I just can't see why or who in the industry is going to have enough interests in this to "make it so". These cards that I come across are intended for storing camera type output, creating jpg and avi files or in embedded Sat Nav systems (replacing DVD).
They may be slow (and especially on writes) but for intended purpose, they're quick enough, how is there ever going to be momentum to create a market standard to convenice the small minority "enthusiast" market segment, who want to "hack" around with the hardware.
The SSD drive manufacturers see peformance block I/O support for NTFS, ext3/4, xfs and eventually btrfs as a way to add value and differentiate their product. Any alternative to the ATA interface, requires widespread software & hardware support, perhaps it would have happened if Flash had the kind of marketing hoop-la & attention that CPU architecture receives. The fact is, MS tried Readyboost feature in Vista to allow flash drives for fast virtual memory, and it flopped horribly in practice as the drives weren't quick enough, and memory prices fell fast enough to throw RAM at the paging problem.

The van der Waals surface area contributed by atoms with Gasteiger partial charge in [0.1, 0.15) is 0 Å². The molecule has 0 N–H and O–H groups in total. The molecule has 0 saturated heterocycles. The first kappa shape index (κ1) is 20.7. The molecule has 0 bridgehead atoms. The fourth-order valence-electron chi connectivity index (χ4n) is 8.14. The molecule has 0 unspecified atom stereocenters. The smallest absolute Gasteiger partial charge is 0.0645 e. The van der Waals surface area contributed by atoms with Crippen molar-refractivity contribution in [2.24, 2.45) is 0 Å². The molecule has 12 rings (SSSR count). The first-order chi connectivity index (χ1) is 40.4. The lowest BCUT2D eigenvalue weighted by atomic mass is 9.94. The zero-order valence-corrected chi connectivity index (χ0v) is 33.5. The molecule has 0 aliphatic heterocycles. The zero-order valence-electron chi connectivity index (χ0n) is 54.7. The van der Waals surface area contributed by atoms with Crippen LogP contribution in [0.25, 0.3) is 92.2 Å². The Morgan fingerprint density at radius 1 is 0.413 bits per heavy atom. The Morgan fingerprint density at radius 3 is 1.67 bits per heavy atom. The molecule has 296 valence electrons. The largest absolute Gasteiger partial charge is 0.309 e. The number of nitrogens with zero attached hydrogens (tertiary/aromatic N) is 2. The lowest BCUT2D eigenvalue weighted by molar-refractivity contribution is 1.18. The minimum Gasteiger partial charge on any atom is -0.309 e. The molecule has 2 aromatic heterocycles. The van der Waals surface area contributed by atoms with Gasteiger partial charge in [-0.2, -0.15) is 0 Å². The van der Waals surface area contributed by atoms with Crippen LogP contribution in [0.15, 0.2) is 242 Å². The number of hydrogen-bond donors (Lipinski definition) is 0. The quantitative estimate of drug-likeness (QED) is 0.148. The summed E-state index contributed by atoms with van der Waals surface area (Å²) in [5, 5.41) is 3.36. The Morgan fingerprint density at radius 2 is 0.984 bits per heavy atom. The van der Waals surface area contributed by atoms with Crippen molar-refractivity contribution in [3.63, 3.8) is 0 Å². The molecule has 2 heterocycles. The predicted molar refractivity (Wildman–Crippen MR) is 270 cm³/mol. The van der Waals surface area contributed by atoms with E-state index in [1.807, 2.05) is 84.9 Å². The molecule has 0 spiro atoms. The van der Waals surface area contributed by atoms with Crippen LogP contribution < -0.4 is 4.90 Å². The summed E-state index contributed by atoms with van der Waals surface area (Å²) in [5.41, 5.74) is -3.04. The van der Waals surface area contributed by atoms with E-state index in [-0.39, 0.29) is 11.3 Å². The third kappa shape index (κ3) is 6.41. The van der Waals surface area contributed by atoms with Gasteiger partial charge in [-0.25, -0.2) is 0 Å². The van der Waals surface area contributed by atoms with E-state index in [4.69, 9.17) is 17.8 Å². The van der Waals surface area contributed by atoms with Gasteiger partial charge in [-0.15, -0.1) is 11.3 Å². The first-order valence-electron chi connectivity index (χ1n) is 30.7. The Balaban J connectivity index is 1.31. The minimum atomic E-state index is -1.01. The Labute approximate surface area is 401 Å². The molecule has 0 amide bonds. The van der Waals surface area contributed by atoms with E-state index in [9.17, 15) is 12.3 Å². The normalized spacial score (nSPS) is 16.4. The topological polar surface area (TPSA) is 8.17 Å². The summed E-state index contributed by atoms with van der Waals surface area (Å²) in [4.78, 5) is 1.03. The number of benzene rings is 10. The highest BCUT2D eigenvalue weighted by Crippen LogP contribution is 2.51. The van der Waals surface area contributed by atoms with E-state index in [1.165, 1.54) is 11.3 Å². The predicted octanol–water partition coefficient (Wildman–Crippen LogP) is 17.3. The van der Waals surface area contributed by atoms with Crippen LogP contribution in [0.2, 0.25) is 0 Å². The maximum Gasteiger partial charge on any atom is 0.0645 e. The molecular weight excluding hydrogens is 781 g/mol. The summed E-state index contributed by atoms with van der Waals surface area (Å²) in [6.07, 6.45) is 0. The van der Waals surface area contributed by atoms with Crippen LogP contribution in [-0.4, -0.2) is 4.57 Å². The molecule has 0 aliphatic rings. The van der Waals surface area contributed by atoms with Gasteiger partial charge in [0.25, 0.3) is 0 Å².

Now perhaps there has been an opportunity in smart Phones and embedded manufacturers wanting to avoid MS patent taxes on use of FAT; but again when I read around on reviews, noone talks about filesystem performance, they're getting excited by multi-core, to resolve possible latency issues which show up as "UI sluggishness". It seems again that either the performance of the flash drive is good enough, or they've mitigated the issues in products and that becomes part of the competitive advantage.
Without encumbunts needing it, who's going to develop "direct media control"?